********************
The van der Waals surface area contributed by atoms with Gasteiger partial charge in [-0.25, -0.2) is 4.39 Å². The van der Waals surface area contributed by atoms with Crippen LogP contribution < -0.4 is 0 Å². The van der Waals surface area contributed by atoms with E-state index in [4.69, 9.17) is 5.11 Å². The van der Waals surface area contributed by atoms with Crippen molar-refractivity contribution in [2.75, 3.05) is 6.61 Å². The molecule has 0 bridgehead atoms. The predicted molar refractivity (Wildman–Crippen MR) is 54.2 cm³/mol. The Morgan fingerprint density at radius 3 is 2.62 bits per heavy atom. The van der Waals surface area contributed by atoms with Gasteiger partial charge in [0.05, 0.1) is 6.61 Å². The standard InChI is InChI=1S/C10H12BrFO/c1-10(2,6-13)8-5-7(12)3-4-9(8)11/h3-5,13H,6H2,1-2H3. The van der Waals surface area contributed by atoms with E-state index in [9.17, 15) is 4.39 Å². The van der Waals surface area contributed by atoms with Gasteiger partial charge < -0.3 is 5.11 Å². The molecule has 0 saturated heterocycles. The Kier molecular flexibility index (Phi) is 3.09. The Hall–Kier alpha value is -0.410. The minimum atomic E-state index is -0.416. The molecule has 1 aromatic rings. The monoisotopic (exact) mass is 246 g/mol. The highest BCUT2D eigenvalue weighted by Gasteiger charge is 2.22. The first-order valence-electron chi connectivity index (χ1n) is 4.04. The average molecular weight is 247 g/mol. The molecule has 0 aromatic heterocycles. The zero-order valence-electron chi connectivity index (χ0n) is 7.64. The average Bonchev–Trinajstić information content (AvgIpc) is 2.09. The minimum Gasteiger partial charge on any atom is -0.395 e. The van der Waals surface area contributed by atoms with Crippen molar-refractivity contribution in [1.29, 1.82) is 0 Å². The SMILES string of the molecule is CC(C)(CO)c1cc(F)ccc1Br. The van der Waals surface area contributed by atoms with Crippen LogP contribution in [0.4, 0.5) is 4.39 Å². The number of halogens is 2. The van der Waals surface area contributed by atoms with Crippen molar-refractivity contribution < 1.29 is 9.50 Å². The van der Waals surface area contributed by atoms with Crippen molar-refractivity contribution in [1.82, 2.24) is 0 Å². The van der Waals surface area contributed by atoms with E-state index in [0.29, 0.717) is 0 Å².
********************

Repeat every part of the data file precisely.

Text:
The van der Waals surface area contributed by atoms with Gasteiger partial charge in [-0.25, -0.2) is 4.39 Å². The van der Waals surface area contributed by atoms with Crippen LogP contribution < -0.4 is 0 Å². The van der Waals surface area contributed by atoms with E-state index in [4.69, 9.17) is 5.11 Å². The van der Waals surface area contributed by atoms with Crippen molar-refractivity contribution in [2.75, 3.05) is 6.61 Å². The molecule has 0 bridgehead atoms. The predicted molar refractivity (Wildman–Crippen MR) is 54.2 cm³/mol. The Morgan fingerprint density at radius 3 is 2.62 bits per heavy atom. The van der Waals surface area contributed by atoms with Gasteiger partial charge in [0.05, 0.1) is 6.61 Å². The standard InChI is InChI=1S/C10H12BrFO/c1-10(2,6-13)8-5-7(12)3-4-9(8)11/h3-5,13H,6H2,1-2H3. The van der Waals surface area contributed by atoms with E-state index in [9.17, 15) is 4.39 Å². The van der Waals surface area contributed by atoms with Gasteiger partial charge < -0.3 is 5.11 Å². The molecule has 0 saturated heterocycles. The Kier molecular flexibility index (Phi) is 3.09. The Hall–Kier alpha value is -0.410. The minimum atomic E-state index is -0.416. The molecule has 1 aromatic rings. The monoisotopic (exact) mass is 246 g/mol. The highest BCUT2D eigenvalue weighted by Gasteiger charge is 2.22. The first-order valence-electron chi connectivity index (χ1n) is 4.04. The average molecular weight is 247 g/mol. The molecule has 0 aromatic heterocycles. The zero-order valence-electron chi connectivity index (χ0n) is 7.64. The average Bonchev–Trinajstić information content (AvgIpc) is 2.09. The minimum Gasteiger partial charge on any atom is -0.395 e. The van der Waals surface area contributed by atoms with Crippen molar-refractivity contribution in [1.29, 1.82) is 0 Å². The SMILES string of the molecule is CC(C)(CO)c1cc(F)ccc1Br. The van der Waals surface area contributed by atoms with Crippen LogP contribution in [0.4, 0.5) is 4.39 Å². The number of halogens is 2. The van der Waals surface area contributed by atoms with Crippen molar-refractivity contribution < 1.29 is 9.50 Å². The van der Waals surface area contributed by atoms with Crippen molar-refractivity contribution in [1.82, 2.24) is 0 Å². The van der Waals surface area contributed by atoms with E-state index in [0.29, 0.717) is 0 Å².